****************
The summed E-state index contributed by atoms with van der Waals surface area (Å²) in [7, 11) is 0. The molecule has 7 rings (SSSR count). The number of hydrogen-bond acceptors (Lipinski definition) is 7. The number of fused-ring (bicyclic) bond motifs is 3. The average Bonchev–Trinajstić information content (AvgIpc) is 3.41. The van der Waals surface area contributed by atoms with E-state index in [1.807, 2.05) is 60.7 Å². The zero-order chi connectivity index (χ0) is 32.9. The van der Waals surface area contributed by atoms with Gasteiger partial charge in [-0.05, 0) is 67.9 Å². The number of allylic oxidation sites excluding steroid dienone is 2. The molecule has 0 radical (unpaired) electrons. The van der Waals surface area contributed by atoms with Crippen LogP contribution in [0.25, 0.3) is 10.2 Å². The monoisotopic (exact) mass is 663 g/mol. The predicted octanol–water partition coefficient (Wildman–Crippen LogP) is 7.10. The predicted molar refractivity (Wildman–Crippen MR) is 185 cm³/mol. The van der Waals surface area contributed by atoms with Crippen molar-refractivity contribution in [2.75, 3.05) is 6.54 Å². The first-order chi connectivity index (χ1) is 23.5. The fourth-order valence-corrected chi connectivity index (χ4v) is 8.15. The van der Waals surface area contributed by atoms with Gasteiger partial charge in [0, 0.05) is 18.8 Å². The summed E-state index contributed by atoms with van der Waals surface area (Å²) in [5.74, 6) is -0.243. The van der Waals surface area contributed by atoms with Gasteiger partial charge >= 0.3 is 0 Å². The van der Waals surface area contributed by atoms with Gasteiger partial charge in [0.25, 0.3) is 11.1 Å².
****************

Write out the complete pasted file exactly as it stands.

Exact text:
The summed E-state index contributed by atoms with van der Waals surface area (Å²) in [7, 11) is 0. The molecule has 7 rings (SSSR count). The number of hydrogen-bond acceptors (Lipinski definition) is 7. The number of fused-ring (bicyclic) bond motifs is 3. The average Bonchev–Trinajstić information content (AvgIpc) is 3.41. The van der Waals surface area contributed by atoms with E-state index in [1.807, 2.05) is 60.7 Å². The zero-order chi connectivity index (χ0) is 32.9. The van der Waals surface area contributed by atoms with Gasteiger partial charge in [-0.05, 0) is 67.9 Å². The number of allylic oxidation sites excluding steroid dienone is 2. The molecule has 0 radical (unpaired) electrons. The van der Waals surface area contributed by atoms with Crippen LogP contribution in [0.25, 0.3) is 10.2 Å². The monoisotopic (exact) mass is 663 g/mol. The predicted octanol–water partition coefficient (Wildman–Crippen LogP) is 7.10. The predicted molar refractivity (Wildman–Crippen MR) is 185 cm³/mol. The van der Waals surface area contributed by atoms with Crippen molar-refractivity contribution in [2.75, 3.05) is 6.54 Å². The first-order chi connectivity index (χ1) is 23.5. The fourth-order valence-corrected chi connectivity index (χ4v) is 8.15. The van der Waals surface area contributed by atoms with Gasteiger partial charge in [0, 0.05) is 18.8 Å². The summed E-state index contributed by atoms with van der Waals surface area (Å²) in [5.74, 6) is -0.243. The van der Waals surface area contributed by atoms with Gasteiger partial charge >= 0.3 is 0 Å². The van der Waals surface area contributed by atoms with Gasteiger partial charge in [0.25, 0.3) is 11.1 Å².